In 1963, American president John F. Kennedy sat in the White House, the Beach Boys harmonized on transistor radios and the spirit of volunteerism and community was on full display at the Powell River wharf.
A group of local business people, and other volunteers, gathered to pour a concrete slab for the distinctive, blue A-frame building that became the place of operations for Powell River Chamber of Commerce.
JFK was assassinated before the end of that year and the Beach Boys have receded into the background of our consciousness.
All the while, the local chamber of commerce still functions as an integral component to the engine of the Powell River business community. However, the landmark building is showing age spots and is in need of upgrades that are, finally, in the cards for the little structure by the sea.
Earlier this year, Powell River Community Forest answered the call for help with a $25,000 grant to specifically address the building’s need for renovations, which will take the form of interior and exterior paint, flooring, lighting, modern furnishings and shiny new windows. A new computer, phones and other current technology will be added to the upgrades.
“We are incredibly thankful and excited for this funding,” said chamber president Cory Carr. “It’s an opportunity to do these much-needed updates. Making a healthy working environment that’s warm and inviting is our top priority.”
For the last 20 years, chamber manager Kim Miller has been welcoming visitors to the building. Her office is a typical mid-renovation scene of drop sheets, ladders and a multitude of cardboard boxes: a fresh coat of light beige paint gives the small space a clean, almost urban feel. However, the threadbare dullish grey carpet remains in place and displays the wear of heavy foot traffic over decades of use. Outdated 1970s electric baseboard heaters have been plucked off the walls and sit neatly piled near the front door.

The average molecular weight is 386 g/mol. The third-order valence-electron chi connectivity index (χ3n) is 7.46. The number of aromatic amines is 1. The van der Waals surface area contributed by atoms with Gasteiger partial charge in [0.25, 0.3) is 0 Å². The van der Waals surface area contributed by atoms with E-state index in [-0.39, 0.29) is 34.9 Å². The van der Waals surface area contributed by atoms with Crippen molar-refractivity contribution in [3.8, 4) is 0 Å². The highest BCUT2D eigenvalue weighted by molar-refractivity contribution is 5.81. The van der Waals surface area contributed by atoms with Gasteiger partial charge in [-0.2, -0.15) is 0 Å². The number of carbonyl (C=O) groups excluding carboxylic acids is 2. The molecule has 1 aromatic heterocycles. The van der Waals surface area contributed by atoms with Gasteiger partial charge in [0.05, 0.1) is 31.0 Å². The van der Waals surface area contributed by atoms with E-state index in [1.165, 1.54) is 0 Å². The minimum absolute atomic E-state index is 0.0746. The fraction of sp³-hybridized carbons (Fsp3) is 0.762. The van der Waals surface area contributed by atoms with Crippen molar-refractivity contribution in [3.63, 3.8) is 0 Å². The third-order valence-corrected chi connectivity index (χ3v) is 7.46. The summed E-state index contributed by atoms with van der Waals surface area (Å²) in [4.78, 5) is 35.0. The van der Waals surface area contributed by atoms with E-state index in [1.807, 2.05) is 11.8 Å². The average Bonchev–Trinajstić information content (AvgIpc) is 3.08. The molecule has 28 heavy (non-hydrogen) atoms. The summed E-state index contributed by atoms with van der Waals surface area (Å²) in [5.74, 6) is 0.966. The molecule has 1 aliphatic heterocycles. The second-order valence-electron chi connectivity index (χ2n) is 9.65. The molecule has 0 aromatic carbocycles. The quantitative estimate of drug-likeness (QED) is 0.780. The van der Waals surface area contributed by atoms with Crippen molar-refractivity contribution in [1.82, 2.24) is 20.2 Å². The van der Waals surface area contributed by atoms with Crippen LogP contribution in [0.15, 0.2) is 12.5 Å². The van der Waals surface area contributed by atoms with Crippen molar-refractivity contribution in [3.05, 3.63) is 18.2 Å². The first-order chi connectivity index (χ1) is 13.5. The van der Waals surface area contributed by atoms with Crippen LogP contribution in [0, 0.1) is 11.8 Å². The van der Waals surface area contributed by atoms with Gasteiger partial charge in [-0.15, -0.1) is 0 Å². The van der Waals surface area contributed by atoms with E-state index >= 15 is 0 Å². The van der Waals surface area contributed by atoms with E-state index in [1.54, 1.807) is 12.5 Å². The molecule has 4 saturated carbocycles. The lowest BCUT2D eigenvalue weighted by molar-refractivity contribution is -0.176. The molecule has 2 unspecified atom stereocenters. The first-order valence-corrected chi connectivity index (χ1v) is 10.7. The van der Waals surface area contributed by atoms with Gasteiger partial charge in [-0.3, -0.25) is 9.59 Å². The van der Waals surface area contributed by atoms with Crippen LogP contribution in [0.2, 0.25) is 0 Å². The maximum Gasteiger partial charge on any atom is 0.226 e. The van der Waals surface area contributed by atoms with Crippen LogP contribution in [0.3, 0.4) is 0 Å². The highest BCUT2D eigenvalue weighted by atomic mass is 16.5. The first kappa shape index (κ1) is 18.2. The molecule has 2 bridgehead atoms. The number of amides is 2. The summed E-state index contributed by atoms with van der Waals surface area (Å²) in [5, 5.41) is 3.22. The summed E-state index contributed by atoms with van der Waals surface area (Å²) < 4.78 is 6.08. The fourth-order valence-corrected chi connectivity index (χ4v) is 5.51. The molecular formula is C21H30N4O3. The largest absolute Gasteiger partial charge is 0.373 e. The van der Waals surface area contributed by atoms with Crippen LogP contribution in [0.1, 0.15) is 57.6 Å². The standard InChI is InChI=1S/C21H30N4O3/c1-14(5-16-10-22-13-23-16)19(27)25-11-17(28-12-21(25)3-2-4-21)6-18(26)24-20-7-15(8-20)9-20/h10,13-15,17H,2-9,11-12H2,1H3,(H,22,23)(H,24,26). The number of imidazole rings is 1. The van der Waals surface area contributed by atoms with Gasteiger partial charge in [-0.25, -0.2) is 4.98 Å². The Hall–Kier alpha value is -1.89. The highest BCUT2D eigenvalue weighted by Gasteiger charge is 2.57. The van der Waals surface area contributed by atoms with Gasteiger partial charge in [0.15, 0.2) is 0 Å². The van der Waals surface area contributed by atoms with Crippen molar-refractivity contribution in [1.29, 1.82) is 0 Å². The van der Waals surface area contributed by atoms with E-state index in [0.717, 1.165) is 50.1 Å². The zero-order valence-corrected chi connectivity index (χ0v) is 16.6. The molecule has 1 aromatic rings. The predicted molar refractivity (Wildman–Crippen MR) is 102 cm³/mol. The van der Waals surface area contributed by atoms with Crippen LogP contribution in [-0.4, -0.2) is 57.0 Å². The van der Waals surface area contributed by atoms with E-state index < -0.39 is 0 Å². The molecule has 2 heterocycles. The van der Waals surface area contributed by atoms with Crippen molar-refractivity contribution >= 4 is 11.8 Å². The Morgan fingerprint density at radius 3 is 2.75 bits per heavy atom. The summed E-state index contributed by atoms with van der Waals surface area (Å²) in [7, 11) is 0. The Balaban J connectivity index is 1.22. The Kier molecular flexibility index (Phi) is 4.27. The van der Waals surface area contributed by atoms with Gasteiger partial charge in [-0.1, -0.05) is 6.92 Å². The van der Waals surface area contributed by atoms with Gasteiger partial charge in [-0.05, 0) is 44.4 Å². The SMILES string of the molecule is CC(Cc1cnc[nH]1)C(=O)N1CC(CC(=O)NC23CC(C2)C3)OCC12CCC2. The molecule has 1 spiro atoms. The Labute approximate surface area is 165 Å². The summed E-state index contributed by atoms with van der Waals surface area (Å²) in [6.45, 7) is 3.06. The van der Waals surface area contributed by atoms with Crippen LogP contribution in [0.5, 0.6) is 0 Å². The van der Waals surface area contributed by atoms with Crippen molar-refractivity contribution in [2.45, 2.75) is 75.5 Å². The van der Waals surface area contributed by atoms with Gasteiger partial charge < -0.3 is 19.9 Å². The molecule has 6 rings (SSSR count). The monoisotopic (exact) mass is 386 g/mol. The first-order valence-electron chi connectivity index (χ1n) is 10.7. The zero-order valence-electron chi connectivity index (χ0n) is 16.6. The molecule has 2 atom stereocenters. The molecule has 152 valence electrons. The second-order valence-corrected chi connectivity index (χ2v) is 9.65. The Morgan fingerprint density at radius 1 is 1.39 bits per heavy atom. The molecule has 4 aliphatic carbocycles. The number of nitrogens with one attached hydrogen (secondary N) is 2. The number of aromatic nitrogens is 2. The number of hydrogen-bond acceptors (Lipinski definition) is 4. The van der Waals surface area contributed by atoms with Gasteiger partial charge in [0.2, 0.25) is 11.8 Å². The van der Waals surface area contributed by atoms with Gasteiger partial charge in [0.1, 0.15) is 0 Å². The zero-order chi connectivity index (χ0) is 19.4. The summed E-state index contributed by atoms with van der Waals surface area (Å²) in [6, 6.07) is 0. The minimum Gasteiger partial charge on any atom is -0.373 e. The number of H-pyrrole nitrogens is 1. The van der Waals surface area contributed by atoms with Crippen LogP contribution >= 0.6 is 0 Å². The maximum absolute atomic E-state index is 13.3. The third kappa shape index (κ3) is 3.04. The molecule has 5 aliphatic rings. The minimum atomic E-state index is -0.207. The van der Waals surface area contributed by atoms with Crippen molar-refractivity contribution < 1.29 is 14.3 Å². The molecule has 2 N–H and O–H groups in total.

The rest of the furniture looks as if it was stolen from the set of Madmen, the popular television show that takes place in the business environment of the early 1960s.
When asked why the renovations seem long overdue, Miller explained the conundrum the chamber found itself in.
“With a concise mandate to be an independent advocate for local business with mainly membership funding, the chamber finds itself in a unique scenario mostly due to its location,” she said. “It has organically evolved into a tourist and community information hub, and due to this widened role, there have been unique financial constraints.”
Miller said that under the Board of Trade Act, chambers of commerce are mostly ineligible for any other sources of funding, such as gaming grants. However, she said she has embraced her dual role.
“Everyday is a chance to meet people and promote the business community,” she added.
It is easy to see how the blue roofed, A-frame building has evolved into a default tourist hub. The inside has a warm, welcoming vibe and the structure is within a frisbee throw of a crowded convergence of ferry goers and boat marina users.
The structure’s picturesque waterfront setting empathizes its need for some attention and care. Aside from the inherent postcard beauty of the surroundings, it is a strategic spot to welcome business and recreation travellers.
For decades now and continuing on, the building has been and is a welcoming beacon for transient boaters, prospective investors, new residents, the business community and anyone else who comes by. Miller said it is also a place to find friendly guidance toward Powell River’s diverse and plentiful business options.